NEWSLETTER: A Tale of Two Refugee Crises

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MARCH 2022

Welcome to the Global Detention Project’s roundup of current research, publications, and events. For any questions about our content, please contact us at: admin [at] globaldetentionproject [dot] org


A Tale of Two Refugee Crises  By Rachael Reilly & Michael Flynn
Inter Press Service, 7 March 2022

During the 2015 refugee “crisis” that drove more than a million people to Europe, the EU justified detaining arriving refugees for up to 18 months. Less than two weeks into Russia’s invasion of Ukraine, and more than two million people had already fled into neighbouring EU countries. But don’t expect Brussels to call for their detention this time. Europe’s starkly different responses to these two situations—in addition to its draconian response to ongoing African migration across the Mediterranean—provide a cautionary lesson for those hoping for a more humane, generous Europe. But the Ukraine refugee crisis presents Europe with both an important opportunity to demonstrate its commitment to the international refugee protection regime, as well as a critical moment of reflection: Can the peoples of Europe overcome widespread racism and animosity and embrace the universalist spirit of the 1951 Refugee Convention?

PERU: Joint Submission to the UN Committee on Migrant Workers  
Global Detention Project & Grupo de Movilidad Humana de la Coordinadora Nacional de Derechos Humanos
The joint submission to the UN Committee on Migrant Workers’ (34th Session 28 March – 8 April 2022) highlights concerns regarding Peru’s militarisation of border controls, which have become more severe since the onset of the COVID-19 pandemic, and pointed to long-standing questions regarding immigration detention in the country. The GDP’s Mario Guido presented the submission to the Committee on Monday 28 March. Read the full submission here
POLAND: Joint Submission to the European Committee for the Prevention of Torture   
Association for Legal Intervention & the Global Detention Project
This submission to the European Committee for the Prevention of Torture (CPT) in preparation for its recent visit to Poland addresses concerns about deteriorating conditions inside Poland’s detention centres, including reduced personal living space; the treatment of migrants and refugees on Poland’s border with Belarus, including pushbacks and expulsions, arbitrary detention, and ill-treatment of migrants crossing the border; the discriminatory treatment of non-Ukrainians fleeing into Poland from Ukraine, including detention; and the continuing detention of refugee and migrant children in Poland. Read the full submission here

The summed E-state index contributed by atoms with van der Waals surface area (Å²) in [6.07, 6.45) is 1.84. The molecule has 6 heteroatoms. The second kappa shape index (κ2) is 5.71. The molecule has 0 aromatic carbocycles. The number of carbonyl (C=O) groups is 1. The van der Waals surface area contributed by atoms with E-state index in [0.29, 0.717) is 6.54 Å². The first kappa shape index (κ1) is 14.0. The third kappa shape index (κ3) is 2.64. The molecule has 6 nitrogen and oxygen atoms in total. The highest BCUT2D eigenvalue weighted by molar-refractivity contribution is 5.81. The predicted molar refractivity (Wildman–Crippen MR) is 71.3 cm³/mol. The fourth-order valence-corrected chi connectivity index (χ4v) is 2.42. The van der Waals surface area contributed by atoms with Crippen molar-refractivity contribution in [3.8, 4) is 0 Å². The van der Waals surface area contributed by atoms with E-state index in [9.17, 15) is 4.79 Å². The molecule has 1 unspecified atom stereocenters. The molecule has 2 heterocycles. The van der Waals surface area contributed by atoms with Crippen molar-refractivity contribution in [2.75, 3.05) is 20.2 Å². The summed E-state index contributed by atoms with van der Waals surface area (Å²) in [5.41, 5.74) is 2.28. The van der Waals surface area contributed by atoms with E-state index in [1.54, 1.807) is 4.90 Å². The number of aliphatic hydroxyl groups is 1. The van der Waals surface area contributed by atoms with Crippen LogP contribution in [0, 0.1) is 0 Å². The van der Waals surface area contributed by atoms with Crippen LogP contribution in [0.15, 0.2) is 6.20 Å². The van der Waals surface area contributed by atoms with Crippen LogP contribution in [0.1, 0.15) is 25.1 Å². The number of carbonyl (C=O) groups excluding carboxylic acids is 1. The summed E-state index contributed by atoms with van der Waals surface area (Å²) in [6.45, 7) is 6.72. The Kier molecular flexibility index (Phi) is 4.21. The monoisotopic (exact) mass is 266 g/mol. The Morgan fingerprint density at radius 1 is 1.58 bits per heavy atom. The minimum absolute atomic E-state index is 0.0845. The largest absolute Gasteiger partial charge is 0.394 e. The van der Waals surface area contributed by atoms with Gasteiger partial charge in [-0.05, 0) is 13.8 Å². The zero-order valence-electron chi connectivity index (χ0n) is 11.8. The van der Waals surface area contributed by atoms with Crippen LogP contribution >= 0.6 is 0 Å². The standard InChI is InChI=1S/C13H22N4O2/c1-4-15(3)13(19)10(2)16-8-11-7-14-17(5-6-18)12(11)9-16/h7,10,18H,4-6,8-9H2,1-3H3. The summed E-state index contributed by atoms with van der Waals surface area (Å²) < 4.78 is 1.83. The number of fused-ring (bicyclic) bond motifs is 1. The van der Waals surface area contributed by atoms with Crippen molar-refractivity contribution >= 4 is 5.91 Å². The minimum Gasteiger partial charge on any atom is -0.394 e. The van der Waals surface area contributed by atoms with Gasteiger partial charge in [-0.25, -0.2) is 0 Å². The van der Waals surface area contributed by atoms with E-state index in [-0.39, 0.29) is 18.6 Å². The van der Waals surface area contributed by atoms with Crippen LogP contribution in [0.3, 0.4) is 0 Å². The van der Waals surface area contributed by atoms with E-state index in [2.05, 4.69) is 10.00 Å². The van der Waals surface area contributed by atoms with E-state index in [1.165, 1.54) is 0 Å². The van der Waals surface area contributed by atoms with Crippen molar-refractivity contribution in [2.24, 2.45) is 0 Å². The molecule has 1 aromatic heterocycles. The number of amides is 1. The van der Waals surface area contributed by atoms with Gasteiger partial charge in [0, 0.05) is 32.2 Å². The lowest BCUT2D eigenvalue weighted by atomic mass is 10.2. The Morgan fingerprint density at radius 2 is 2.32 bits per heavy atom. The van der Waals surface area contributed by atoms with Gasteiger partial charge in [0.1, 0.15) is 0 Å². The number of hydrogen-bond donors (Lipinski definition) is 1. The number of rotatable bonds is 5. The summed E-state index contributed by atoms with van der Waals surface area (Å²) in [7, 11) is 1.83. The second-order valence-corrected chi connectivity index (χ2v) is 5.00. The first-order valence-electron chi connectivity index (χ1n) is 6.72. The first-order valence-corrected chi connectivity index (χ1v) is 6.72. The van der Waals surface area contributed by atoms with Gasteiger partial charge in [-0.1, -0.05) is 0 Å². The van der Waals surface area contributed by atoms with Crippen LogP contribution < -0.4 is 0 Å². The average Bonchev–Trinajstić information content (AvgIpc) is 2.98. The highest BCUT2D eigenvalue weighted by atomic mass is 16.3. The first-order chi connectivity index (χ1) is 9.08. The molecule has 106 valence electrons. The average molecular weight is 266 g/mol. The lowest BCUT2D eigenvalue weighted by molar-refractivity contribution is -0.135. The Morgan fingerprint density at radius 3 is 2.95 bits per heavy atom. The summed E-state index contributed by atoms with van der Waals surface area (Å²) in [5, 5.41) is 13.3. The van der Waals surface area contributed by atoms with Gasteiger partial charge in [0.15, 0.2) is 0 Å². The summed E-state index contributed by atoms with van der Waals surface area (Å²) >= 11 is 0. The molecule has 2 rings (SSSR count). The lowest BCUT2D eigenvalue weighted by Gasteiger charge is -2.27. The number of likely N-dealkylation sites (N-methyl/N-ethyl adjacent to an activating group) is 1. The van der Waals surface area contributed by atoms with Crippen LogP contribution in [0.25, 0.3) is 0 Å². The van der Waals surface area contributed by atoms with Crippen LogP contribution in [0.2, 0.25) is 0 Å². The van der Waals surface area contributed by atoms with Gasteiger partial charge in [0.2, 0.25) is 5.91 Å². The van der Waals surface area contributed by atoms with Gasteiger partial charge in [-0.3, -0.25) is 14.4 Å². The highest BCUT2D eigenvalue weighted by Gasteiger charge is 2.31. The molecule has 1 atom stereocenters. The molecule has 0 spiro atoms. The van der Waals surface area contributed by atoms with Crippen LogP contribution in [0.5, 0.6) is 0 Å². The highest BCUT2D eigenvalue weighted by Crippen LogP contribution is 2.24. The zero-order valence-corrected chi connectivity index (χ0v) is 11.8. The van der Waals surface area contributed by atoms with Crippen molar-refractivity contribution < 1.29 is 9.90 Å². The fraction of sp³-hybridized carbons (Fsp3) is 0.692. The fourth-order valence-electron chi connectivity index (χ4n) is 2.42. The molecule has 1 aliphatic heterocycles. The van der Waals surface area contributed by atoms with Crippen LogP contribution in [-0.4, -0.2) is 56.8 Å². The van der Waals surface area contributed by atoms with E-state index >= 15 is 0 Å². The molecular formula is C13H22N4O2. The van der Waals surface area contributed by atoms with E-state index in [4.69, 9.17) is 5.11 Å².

The Committee on Migrant Workers as a Venue for Promoting the Rights of Migrant Detainees
A GDP Interactive Dialogue with CMW Member Pablo Ceriani
In March the GDP organised the second in its series of interactive webinars on international human rights mechanisms and their relevance to advocacy efforts aimed at promoting the human rights of people in migration-related detention. More than 70 people from 50 different civil society organisations from around the world participated in the webinar (held in English and Spanish).More information about the CMW webinar, including a video of the event, is available hereICYMIThe UN Working Group on Arbitrary Detention as a Venue for Challenging Arbitrary Immigration Detention: A GDP Briefing with Elina Steinerte
UKRAINE: Monitoring Immigration Detainees Trapped in A War 
Shortly into Russia’s war on Ukraine, the GDP began receiving messages from individuals claiming to know people who remained trapped in immigration detention centres inside Ukraine even as the war approached. Working with media outlets like Lighthouse Reports and partners in the international community, we were able to develop a picture of the desperate situation of some four dozen people trapped inside the Volyn Temporary Stay for Foreigners and Stateless Persons even as the nearby town of Zhuravichi was bombed by Russian forces. In our communications with relevant actors and officials, which remained ongoing as of this publication, we have consistently underscored the clear lack of a justification for keeping migrants and refugees in administrative detention in situations of active warfare.